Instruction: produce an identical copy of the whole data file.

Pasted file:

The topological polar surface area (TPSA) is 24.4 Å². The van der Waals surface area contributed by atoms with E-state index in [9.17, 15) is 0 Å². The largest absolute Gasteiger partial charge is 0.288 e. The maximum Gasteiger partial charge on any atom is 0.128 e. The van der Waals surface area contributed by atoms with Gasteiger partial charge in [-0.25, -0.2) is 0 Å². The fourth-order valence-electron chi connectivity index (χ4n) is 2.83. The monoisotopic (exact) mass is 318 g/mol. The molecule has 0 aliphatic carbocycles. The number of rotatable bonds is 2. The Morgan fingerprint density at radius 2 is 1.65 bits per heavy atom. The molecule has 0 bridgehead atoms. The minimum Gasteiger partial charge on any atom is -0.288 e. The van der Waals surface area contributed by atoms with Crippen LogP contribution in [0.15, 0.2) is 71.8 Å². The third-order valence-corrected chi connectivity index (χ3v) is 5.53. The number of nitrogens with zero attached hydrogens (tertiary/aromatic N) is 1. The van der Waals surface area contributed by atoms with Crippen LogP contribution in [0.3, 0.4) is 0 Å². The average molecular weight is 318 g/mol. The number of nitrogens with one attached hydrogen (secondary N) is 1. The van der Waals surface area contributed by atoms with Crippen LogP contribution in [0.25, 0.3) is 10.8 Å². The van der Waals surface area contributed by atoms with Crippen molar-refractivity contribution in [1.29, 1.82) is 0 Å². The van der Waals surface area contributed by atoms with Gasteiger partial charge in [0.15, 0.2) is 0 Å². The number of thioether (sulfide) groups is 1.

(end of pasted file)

The topological polar surface area (TPSA) is 24.4 Å². The van der Waals surface area contributed by atoms with E-state index in [9.17, 15) is 0 Å². The largest absolute Gasteiger partial charge is 0.288 e. The maximum Gasteiger partial charge on any atom is 0.128 e. The van der Waals surface area contributed by atoms with Gasteiger partial charge in [-0.25, -0.2) is 0 Å². The fourth-order valence-electron chi connectivity index (χ4n) is 2.83. The monoisotopic (exact) mass is 318 g/mol. The molecule has 0 aliphatic carbocycles. The number of rotatable bonds is 2. The Morgan fingerprint density at radius 2 is 1.65 bits per heavy atom. The molecule has 0 bridgehead atoms. The minimum Gasteiger partial charge on any atom is -0.288 e. The van der Waals surface area contributed by atoms with Crippen LogP contribution in [0.15, 0.2) is 71.8 Å². The third-order valence-corrected chi connectivity index (χ3v) is 5.53. The number of nitrogens with zero attached hydrogens (tertiary/aromatic N) is 1. The van der Waals surface area contributed by atoms with Crippen LogP contribution in [0.3, 0.4) is 0 Å². The average molecular weight is 318 g/mol. The number of nitrogens with one attached hydrogen (secondary N) is 1. The van der Waals surface area contributed by atoms with Crippen LogP contribution in [0.25, 0.3) is 10.8 Å². The van der Waals surface area contributed by atoms with Crippen molar-refractivity contribution in [1.29, 1.82) is 0 Å². The van der Waals surface area contributed by atoms with Gasteiger partial charge in [0.15, 0.2) is 0 Å². The number of thioether (sulfide) groups is 1.